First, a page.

How shocking are the attitudes of comments on here, so a 4 year old girl who could have quite easily died is subject to ignorant comments from clearly uneducated people who seem to think it's a 'silly allergy' or an intolerance (an allergy and an intolerance are two very different things). So basically people with allergies should be shut away in their homes and not allowed to go out because heaven forbid it inconveniences other people!! - What a narrowed-minded attitude to have!
How shocking are the attitudes of comments on here, so a 4 year old girl who could have quite easily died is subject to ignorant comments from clearly uneducated people who seem to think it's a 'silly allergy' or an intolerance (an allergy and an intolerance are two very different things). So basically people with allergies should be shut away in their homes and not allowed to go out because heaven forbid it inconveniences other people!! - What a narrowed-minded attitude to have! DoodleJoeyBug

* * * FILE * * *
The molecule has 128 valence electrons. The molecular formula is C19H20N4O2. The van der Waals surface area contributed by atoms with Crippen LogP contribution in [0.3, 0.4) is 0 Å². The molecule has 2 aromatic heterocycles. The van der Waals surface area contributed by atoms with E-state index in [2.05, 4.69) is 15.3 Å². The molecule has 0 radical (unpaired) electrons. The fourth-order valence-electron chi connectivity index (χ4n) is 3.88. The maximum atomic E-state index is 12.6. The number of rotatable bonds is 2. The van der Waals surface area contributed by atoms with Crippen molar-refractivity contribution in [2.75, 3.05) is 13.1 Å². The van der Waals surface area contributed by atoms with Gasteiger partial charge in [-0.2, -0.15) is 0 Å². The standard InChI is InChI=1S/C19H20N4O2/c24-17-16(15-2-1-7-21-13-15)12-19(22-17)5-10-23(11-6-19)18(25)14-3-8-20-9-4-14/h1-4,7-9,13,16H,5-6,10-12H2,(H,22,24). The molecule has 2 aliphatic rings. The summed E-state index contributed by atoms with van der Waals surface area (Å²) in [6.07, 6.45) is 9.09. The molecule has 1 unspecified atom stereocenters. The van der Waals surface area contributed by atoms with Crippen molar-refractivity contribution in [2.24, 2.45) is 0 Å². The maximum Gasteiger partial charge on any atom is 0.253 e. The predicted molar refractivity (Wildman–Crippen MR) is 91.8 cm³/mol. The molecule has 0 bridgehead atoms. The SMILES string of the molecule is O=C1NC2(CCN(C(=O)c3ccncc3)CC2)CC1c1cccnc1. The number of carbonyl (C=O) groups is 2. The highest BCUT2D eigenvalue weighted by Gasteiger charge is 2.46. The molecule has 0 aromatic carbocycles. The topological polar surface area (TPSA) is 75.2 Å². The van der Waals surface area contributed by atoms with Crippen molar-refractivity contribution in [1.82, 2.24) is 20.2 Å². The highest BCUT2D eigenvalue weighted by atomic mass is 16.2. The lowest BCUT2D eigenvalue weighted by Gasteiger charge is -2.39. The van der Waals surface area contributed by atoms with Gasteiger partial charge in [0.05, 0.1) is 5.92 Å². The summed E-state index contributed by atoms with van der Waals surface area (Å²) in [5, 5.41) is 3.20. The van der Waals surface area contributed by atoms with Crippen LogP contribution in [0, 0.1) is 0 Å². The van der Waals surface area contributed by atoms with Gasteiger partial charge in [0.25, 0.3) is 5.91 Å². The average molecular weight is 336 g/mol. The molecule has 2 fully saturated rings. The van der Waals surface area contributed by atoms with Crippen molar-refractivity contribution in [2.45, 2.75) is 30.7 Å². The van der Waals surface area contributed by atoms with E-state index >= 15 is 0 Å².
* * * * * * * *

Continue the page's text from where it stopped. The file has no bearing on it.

• Score: -45

2:46pm Thu 14 Aug 14

Smouldering Ewok says...

Guy Smithy wrote:
So what, I personally don't care much for the taste of nuts but I would be very upset if I was asked to hold back over some silly allergy. It's her problem and, yes, she should avoid flying. Or, perhaps, Ryanair could admit their part by recycling air rather than pumping fresh air in at pressure (every 'plane that pressurises can do this).

Also, if I was the nut-user, I would be challenging the data retention necessary to implement the ban, in court if necessary.
Not a compassionate comment is it?
Did you read the part where Fae had to be revived with an injection because she stopped breathing.